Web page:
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Marijuana Toxicity


Marjuana Dangers for your pets 
 
By: Irene S. Choi, DVM
 
There has been a lot of talk about Marijuana recently with the passage of new laws allowing recreational marijuana use.   Unfortunately, there hasn’t been as much discussion about the dangers of pets ingesting marijuana. 

 
 
With the recent increase in dogs hospitalized for marijuana toxicity and the introduction of marijuana laced crackers, candy, gummy bears, baked goods, lotions and resins; I feel it is imperative that all pet owners out there be aware of the risk that Marijuana may pose to your beloved pet.  Baked goods, such as brownies; are especially difficult to address due to the additional toxic risks of chocolate. You should never share your marijuana laced foods with your pets. 
 
Marijuana contains a compound called tetrahydrocannabinol (THC) which can cause hypothermia, increased heart rates or decreased heart rates, depression to the point of coma, respiratory depression, tremors, vomiting.  It can also cause wobbliness, in coordination, sleepiness, and uncontrolled urination.  Rarely some patients may have excitability to noise or light, and become more vocal.  These symptoms can occur from 5 minutes to 12 hours after exposure to marijuana or products laced with THC and could last up to 3 days.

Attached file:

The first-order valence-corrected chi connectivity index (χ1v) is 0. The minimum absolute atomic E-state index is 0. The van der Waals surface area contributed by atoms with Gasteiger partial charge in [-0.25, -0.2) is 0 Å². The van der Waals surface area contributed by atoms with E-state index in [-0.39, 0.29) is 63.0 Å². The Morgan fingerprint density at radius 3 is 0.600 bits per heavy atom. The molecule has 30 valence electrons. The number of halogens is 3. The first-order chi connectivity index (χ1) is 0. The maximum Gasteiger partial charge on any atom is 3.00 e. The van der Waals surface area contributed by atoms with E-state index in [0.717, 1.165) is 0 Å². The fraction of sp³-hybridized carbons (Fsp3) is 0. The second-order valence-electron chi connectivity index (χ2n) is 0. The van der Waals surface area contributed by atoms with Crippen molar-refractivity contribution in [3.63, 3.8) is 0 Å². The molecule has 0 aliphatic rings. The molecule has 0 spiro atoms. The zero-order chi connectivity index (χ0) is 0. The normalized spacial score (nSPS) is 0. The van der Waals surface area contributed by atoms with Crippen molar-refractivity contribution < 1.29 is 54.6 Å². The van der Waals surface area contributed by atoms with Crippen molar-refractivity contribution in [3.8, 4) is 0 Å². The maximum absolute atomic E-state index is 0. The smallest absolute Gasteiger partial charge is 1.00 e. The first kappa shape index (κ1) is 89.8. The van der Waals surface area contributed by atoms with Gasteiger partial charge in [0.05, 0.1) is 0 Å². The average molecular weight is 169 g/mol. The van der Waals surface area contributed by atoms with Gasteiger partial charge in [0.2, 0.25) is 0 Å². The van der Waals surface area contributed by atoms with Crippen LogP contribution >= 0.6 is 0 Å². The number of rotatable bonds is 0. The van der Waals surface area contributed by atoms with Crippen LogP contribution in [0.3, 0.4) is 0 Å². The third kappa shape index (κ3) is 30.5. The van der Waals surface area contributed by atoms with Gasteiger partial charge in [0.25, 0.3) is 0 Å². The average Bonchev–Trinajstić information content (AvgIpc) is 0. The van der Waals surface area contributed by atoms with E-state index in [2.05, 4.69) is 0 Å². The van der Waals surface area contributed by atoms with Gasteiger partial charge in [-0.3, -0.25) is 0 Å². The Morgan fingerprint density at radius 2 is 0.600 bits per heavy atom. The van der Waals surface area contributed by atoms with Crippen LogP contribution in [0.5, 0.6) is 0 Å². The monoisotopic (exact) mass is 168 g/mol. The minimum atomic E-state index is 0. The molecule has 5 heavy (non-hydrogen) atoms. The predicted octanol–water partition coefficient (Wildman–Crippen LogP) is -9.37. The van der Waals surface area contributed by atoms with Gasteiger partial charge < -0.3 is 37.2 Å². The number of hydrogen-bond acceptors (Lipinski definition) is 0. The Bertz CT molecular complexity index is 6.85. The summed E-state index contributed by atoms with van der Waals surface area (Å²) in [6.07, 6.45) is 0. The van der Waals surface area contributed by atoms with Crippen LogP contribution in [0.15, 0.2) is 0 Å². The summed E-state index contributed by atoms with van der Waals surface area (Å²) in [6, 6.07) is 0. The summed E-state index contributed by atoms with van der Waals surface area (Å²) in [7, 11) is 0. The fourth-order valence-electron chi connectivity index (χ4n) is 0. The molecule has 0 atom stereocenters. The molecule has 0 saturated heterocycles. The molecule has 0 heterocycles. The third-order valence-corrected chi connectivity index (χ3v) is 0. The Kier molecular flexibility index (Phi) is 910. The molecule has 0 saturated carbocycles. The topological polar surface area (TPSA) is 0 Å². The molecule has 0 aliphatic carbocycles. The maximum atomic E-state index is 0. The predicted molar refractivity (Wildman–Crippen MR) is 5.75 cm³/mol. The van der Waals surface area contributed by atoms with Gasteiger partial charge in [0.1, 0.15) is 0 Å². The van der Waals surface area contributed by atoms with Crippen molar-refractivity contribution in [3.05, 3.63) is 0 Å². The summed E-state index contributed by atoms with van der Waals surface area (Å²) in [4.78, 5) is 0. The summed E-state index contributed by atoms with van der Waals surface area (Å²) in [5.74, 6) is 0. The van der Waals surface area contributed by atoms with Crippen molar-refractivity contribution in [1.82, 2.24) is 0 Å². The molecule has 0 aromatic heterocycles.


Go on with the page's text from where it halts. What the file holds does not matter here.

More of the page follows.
We encourage you to smoke away from your pets as second hand marijuana smoke is still dangerous.  Keep all drug related paraphernalia away from your pets.  
If your pet does accidentally get into any products laced with THC, we recommend you seek emergency veterinary care immediately. 
Be honest with your veterinarian, our only interest is treating your pets appropriately. Most dogs exposed to THC can be successfully treated with activated charcoal, supportive care, and intravenous fluids.  
 
References
Gfeller, Roger W & Shawn P. Messonnier. 2004.   Handbook of Small Animal Toxicology and Poisonings. St. Louise, MO. Mosby
 

Osweiler, Gary D. 2011. Blackwell’s Five-minute Veterinary Consult Clinical Companion Small Animal Toxicology. (Lynn R. Hovda, Ahna G Brutlag, and Justine A. Lee Eds). Ames, IA. Willey-Blackwell. 

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